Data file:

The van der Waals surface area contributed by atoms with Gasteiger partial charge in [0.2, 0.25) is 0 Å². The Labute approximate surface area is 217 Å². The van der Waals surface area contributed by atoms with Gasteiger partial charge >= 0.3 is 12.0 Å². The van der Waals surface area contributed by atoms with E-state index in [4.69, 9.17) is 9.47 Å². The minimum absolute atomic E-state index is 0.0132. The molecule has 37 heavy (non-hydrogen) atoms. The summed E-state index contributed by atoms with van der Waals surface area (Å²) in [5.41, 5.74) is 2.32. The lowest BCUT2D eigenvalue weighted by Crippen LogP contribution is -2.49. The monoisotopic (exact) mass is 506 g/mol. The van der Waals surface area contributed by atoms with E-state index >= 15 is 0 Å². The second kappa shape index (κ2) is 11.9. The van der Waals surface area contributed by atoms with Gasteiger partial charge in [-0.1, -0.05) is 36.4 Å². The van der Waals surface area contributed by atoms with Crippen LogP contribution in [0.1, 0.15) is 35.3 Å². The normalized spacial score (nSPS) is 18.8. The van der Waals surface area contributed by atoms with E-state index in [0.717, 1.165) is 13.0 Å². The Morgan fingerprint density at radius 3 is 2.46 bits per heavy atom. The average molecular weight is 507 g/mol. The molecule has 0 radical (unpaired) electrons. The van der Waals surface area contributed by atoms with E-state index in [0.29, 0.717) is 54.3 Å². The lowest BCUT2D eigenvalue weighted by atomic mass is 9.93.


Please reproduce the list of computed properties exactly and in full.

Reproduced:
The van der Waals surface area contributed by atoms with Gasteiger partial charge in [0.2, 0.25) is 0 Å². The Labute approximate surface area is 217 Å². The van der Waals surface area contributed by atoms with Gasteiger partial charge >= 0.3 is 12.0 Å². The van der Waals surface area contributed by atoms with E-state index in [4.69, 9.17) is 9.47 Å². The minimum absolute atomic E-state index is 0.0132. The molecule has 37 heavy (non-hydrogen) atoms. The summed E-state index contributed by atoms with van der Waals surface area (Å²) in [5.41, 5.74) is 2.32. The lowest BCUT2D eigenvalue weighted by Crippen LogP contribution is -2.49. The monoisotopic (exact) mass is 506 g/mol. The van der Waals surface area contributed by atoms with E-state index >= 15 is 0 Å². The second kappa shape index (κ2) is 11.9. The van der Waals surface area contributed by atoms with Gasteiger partial charge in [-0.1, -0.05) is 36.4 Å². The van der Waals surface area contributed by atoms with Crippen LogP contribution in [0.1, 0.15) is 35.3 Å². The normalized spacial score (nSPS) is 18.8. The van der Waals surface area contributed by atoms with E-state index in [0.717, 1.165) is 13.0 Å². The Morgan fingerprint density at radius 3 is 2.46 bits per heavy atom. The average molecular weight is 507 g/mol. The molecule has 0 radical (unpaired) electrons. The van der Waals surface area contributed by atoms with E-state index in [0.29, 0.717) is 54.3 Å². The lowest BCUT2D eigenvalue weighted by atomic mass is 9.93.